Society  and  such  committee  shall  make  its  report  to  the  Society  at 
the  November  meeting.  Nominations  may  be  made  from  the  floor 
and  the  Society  shall,  in  open  meeting,  proceed  to  elect  its  officers  by 
ballot,  those  nominees  receiving  a  majority  of  the  votes  cast  for  the 
respective  offices  to  be  declared  elected. 

Article  6.  Dues.  Dues  shall  be  $3.00  for  each  calendar  year,  and 
shall  entitle  members  to  receive  bulletins  as  published  and  also  the 
Historical  Review. 

Article  7.  Publications.  All  publications  of  the  Society  and  the  selec- 
tion and  editing  of  matter  for  publication  shall  be  under  the  direction 
and  control  of  the  Executive  Council. 

Article  8.  Meetings.  Monthly  meetings  of  the  Society  shall  be  held 
at  the  rooms  of  the  Society  on  the  third  Tuesday  of  each  month  at 
eight  P.  M.  The  Executive  Council  shall  meet  at  any  time  upon  call 
of  the  President  or  of  three  of  its  members. 

Article  9.  Quorums.  Seven  members  of  the  Society  and  three  mem- 
bers of  the  Executive  Council,  shall  constitute  quorums. 

Article  10.  Amendments.  Amendments  to  this  constitution  shall  be- 
come operative  after  being  recommended  by  the  Executive  Council 
and  approved  by  two-thirds  of  the  members  present  and  voting  at 
any  regular  monthly  meeting;  provided,  that  notice  of  the  proposed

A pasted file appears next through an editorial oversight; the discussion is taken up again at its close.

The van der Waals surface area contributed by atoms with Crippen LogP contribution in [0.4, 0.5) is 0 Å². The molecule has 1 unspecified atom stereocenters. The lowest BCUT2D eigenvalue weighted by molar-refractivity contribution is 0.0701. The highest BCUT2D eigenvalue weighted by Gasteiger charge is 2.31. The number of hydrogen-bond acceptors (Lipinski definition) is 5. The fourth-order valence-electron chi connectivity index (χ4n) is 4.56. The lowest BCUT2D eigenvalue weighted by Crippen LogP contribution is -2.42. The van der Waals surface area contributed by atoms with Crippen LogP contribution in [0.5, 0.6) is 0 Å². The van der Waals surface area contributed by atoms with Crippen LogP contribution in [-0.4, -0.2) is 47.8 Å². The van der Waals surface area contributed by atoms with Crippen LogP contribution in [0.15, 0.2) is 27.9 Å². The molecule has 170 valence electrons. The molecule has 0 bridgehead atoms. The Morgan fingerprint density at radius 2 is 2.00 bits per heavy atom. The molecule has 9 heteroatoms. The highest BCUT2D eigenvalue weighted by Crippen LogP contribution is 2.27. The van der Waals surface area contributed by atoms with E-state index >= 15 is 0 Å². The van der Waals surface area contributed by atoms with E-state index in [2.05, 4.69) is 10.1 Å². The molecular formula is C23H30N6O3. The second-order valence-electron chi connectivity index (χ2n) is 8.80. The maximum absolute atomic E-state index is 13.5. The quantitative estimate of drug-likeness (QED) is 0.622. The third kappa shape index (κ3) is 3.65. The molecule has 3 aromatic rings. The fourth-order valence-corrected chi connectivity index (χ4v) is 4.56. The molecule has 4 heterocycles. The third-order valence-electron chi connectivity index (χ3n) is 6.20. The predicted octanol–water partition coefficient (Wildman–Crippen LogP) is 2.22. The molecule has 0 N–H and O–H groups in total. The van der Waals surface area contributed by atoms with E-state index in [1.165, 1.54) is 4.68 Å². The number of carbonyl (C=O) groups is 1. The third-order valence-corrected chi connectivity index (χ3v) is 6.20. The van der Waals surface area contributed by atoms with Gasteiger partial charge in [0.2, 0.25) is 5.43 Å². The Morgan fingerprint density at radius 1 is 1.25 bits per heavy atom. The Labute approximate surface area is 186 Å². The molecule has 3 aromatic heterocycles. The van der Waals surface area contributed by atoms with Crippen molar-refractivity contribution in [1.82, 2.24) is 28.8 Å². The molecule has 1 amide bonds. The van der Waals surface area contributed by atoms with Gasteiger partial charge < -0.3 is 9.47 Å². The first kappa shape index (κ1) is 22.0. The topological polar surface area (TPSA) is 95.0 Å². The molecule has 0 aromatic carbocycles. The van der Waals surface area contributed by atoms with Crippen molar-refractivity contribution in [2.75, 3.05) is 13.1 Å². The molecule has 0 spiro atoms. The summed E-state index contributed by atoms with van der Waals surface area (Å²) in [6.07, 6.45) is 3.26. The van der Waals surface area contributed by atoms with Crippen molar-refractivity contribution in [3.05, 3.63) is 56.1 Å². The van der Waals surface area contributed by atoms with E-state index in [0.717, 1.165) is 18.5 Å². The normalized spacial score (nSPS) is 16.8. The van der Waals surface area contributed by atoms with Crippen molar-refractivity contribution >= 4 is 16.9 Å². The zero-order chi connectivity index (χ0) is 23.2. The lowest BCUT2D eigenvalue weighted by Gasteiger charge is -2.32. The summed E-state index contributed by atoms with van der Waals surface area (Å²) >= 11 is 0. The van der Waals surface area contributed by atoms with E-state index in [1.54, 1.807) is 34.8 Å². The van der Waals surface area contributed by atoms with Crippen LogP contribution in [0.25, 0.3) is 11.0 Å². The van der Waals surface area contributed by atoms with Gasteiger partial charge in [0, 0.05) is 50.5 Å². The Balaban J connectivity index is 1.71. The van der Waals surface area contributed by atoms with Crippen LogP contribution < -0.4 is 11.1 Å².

amendments  shall  have  been  given  at  a  regular  meeting  of  the  Society, 
at  least  four  weeks  prior  to  the  meeting  when  such  proposed  amend- 
ment is  passed  upon  by  the  Society. 



Historical  Review 

Palace  of  the  Governors,  Santa  Fe 

,  1951 






VOL.  XXVI  JULY,  1951  No.  3 


Washington  Ellsworth  Lindsey 

Ira  C.  Ihde 177 

Cristobal  de  Onate 

Agapito  Key 197 

Development  of  the  Cattle  Industry  in  Southern  Arizona,  1870'  and  80's 
J.  J.  Wagoner 204 

Checklist  of  New  Mexico  Publications  (continued) 

Wilma  Loy  Shelton 225 

Notes  and  Documents 242 

Book  Reviews  .  248 

THE  NEW  MEXICO  HISTORICAL  REVIEW  is  published  jointly  by  the  Historical  Society 
of  New  Mexico  and  the  University  of  New  Mexico.  Subscription  to  the  quarterly  is 
$3.00  a  year  in  advance ;  single  numbers,  except  those  which  have  become  scarce,  are 
$1.00  each. 

Business  communications  should  be  addressed  to  Mr.  P.  A.  F.  Walter,  State 
Museum,  Santa  Fe,  N.  M. ;  manuscripts  and  editorial  correspondence  should  be 
addressed  to  Prof.  Frank  D.  Reeve,  University  of  New  Mexico,  Albuquerque,  N.  M. 

Entered  as  second-class  matter  at  Santa  Fe,  New  Mexico